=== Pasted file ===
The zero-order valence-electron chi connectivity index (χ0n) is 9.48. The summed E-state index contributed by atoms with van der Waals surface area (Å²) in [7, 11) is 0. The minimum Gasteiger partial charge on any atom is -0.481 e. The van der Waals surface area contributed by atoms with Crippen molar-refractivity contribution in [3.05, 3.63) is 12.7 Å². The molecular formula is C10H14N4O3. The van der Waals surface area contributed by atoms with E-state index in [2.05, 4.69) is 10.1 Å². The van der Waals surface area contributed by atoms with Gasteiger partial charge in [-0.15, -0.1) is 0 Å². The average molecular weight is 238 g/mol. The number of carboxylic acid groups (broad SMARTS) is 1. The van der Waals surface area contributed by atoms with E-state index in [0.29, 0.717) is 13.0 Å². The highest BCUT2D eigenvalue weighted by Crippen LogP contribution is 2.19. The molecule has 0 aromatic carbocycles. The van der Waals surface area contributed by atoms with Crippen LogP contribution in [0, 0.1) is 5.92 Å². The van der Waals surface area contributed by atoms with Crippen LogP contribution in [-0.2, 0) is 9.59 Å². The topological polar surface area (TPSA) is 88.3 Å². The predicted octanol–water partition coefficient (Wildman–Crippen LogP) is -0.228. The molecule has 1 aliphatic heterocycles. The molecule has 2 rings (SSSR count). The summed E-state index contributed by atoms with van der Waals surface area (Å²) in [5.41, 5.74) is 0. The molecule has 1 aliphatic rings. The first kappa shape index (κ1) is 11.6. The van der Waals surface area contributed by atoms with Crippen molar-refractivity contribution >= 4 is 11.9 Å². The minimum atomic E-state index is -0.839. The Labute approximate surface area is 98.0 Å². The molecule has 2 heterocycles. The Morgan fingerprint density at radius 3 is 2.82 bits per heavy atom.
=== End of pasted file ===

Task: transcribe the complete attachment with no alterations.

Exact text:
The zero-order valence-electron chi connectivity index (χ0n) is 9.48. The summed E-state index contributed by atoms with van der Waals surface area (Å²) in [7, 11) is 0. The minimum Gasteiger partial charge on any atom is -0.481 e. The van der Waals surface area contributed by atoms with Crippen molar-refractivity contribution in [3.05, 3.63) is 12.7 Å². The molecular formula is C10H14N4O3. The van der Waals surface area contributed by atoms with E-state index in [2.05, 4.69) is 10.1 Å². The van der Waals surface area contributed by atoms with Gasteiger partial charge in [-0.15, -0.1) is 0 Å². The average molecular weight is 238 g/mol. The number of carboxylic acid groups (broad SMARTS) is 1. The van der Waals surface area contributed by atoms with E-state index in [0.29, 0.717) is 13.0 Å². The highest BCUT2D eigenvalue weighted by Crippen LogP contribution is 2.19. The molecule has 0 aromatic carbocycles. The van der Waals surface area contributed by atoms with Crippen LogP contribution in [0, 0.1) is 5.92 Å². The van der Waals surface area contributed by atoms with Crippen LogP contribution in [-0.2, 0) is 9.59 Å². The topological polar surface area (TPSA) is 88.3 Å². The predicted octanol–water partition coefficient (Wildman–Crippen LogP) is -0.228. The molecule has 1 aliphatic heterocycles. The molecule has 2 rings (SSSR count). The summed E-state index contributed by atoms with van der Waals surface area (Å²) in [5.41, 5.74) is 0. The molecule has 1 aliphatic rings. The first kappa shape index (κ1) is 11.6. The van der Waals surface area contributed by atoms with Crippen molar-refractivity contribution >= 4 is 11.9 Å². The minimum atomic E-state index is -0.839. The Labute approximate surface area is 98.0 Å². The molecule has 2 heterocycles. The Morgan fingerprint density at radius 3 is 2.82 bits per heavy atom.